In industries such as aviation and telecommunications, meanwhile, small-scale growth companies are taking advantage of market openings in the European Union. Regional airlines such as Britain's Cityflyer Express Ltd. are taking off now that Europe is allowing full-fledged competition in air travel across the Continent. The trend to outsourcing in the industry is also providing opportunities for small airlines such as Air Atlanta Icelandic. Its sales soared some 20% last year, to more than $100 million, as it expanded its business of providing capacity to other airlines on a temporary basis. Among other gigs, Air Atlanta Icelandic flies groups of pilgrims to Mecca for several carriers. The company has seen its fleet grow to 17 planes and its workforce jump to 700 people since it started 12 years ago.

In telecom, Finland's Elcoteq Network has taken a similar route to success. When 51-year-old CEO Antti Piippo led a management buyout of the struggling flat-panel-display maker in 1991, Elcoteq employed 170 people and had sales of $13.6 million. Spotting an opportunity to apply its expertise to mobile-phone manufacturing, Piippo began supplying Nordic phone giants Nokia Corp. and L.M. Ericsson. Last year, they accounted for 70% of Elcoteq's $303 million in revenues. It now employs 1,800 people.

Many European growth companies are scoring simply by answering consumers' demands for better service. Just four years ago, Euro-Med opened a hotel, fitness center, beauty spa, and medical clinic near Nuremberg aimed at Europeans who want first-class health and leisure facilities at prices not much higher than those of conventional hospitals. After turning an operating profit of $5 million on sales of $29.5 million in 1997, Euro-Med plans to double its staff of doctors, to 100, by 2000, says President and co-founder Wolf-Michael Wunsche.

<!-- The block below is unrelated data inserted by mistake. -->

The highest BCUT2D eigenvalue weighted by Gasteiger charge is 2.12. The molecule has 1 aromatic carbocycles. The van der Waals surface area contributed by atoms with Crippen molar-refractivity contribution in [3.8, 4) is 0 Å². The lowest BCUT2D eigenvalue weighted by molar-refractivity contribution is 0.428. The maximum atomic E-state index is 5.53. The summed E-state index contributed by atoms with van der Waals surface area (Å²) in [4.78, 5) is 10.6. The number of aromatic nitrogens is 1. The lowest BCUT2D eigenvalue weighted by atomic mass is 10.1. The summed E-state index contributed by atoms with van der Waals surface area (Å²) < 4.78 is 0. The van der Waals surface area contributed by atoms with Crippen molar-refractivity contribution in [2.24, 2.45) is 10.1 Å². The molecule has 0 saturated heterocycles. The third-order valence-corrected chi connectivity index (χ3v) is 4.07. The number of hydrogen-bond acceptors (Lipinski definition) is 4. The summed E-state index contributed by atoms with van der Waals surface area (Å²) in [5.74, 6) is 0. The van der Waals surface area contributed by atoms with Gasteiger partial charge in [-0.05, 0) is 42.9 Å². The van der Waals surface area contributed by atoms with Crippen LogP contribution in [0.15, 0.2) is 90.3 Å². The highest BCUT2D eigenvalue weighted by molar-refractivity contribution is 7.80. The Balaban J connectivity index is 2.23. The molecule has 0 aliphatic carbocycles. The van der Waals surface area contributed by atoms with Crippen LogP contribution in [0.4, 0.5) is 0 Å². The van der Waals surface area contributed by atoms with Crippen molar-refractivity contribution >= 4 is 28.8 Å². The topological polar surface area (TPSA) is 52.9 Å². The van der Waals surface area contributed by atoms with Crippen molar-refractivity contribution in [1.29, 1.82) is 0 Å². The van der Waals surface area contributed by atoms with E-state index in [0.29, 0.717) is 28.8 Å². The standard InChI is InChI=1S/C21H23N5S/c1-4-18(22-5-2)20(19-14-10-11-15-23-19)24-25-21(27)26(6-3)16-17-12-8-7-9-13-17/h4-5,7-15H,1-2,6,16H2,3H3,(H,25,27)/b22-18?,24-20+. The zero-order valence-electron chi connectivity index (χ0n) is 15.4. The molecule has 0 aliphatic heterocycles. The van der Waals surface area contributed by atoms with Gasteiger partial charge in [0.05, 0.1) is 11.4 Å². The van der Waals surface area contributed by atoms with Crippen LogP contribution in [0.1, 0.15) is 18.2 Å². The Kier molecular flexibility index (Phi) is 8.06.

Such successes offer a glimmer of hope for the Continent. It will take lower taxes and more relaxed work rules to really create an environment where entrepreneurs thrive and unemployment dwindles. But Europe may be finally waking up to the fact that small companies are the key to growth and prosperity.By Julia Flynn, with Heidi Dawley, in London, Stephen Baker in Madrid, Gail Edmondson in Paris; and bureau reportsReturn to top